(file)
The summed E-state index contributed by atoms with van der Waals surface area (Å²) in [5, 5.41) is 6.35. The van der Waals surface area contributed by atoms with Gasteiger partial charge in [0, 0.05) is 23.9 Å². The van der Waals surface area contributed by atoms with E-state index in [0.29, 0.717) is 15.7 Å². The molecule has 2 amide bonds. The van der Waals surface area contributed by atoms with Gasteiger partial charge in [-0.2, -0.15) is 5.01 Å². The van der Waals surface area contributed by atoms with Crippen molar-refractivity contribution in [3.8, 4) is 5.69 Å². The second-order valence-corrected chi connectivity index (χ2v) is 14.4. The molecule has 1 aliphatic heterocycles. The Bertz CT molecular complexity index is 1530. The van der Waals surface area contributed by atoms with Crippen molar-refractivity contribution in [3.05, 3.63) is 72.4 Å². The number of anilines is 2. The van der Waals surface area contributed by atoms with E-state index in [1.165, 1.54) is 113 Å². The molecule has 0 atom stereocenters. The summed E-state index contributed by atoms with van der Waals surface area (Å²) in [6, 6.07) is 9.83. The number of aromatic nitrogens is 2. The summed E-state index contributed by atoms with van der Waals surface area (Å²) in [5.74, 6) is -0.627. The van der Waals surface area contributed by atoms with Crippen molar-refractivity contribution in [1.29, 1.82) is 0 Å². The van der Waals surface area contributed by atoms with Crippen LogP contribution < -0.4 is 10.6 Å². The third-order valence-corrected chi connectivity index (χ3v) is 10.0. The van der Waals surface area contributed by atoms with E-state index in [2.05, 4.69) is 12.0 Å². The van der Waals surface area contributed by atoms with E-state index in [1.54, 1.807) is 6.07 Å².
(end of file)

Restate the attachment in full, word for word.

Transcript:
The summed E-state index contributed by atoms with van der Waals surface area (Å²) in [5, 5.41) is 6.35. The van der Waals surface area contributed by atoms with Gasteiger partial charge in [0, 0.05) is 23.9 Å². The van der Waals surface area contributed by atoms with E-state index in [0.29, 0.717) is 15.7 Å². The molecule has 2 amide bonds. The van der Waals surface area contributed by atoms with Gasteiger partial charge in [-0.2, -0.15) is 5.01 Å². The van der Waals surface area contributed by atoms with Crippen molar-refractivity contribution in [3.8, 4) is 5.69 Å². The second-order valence-corrected chi connectivity index (χ2v) is 14.4. The molecule has 1 aliphatic heterocycles. The Bertz CT molecular complexity index is 1530. The van der Waals surface area contributed by atoms with Crippen molar-refractivity contribution in [3.05, 3.63) is 72.4 Å². The number of anilines is 2. The van der Waals surface area contributed by atoms with E-state index in [1.165, 1.54) is 113 Å². The molecule has 0 atom stereocenters. The summed E-state index contributed by atoms with van der Waals surface area (Å²) in [6, 6.07) is 9.83. The number of aromatic nitrogens is 2. The summed E-state index contributed by atoms with van der Waals surface area (Å²) in [5.74, 6) is -0.627. The van der Waals surface area contributed by atoms with Crippen molar-refractivity contribution in [1.29, 1.82) is 0 Å². The van der Waals surface area contributed by atoms with Crippen LogP contribution < -0.4 is 10.6 Å². The third-order valence-corrected chi connectivity index (χ3v) is 10.0. The van der Waals surface area contributed by atoms with E-state index in [2.05, 4.69) is 12.0 Å². The van der Waals surface area contributed by atoms with E-state index in [1.54, 1.807) is 6.07 Å².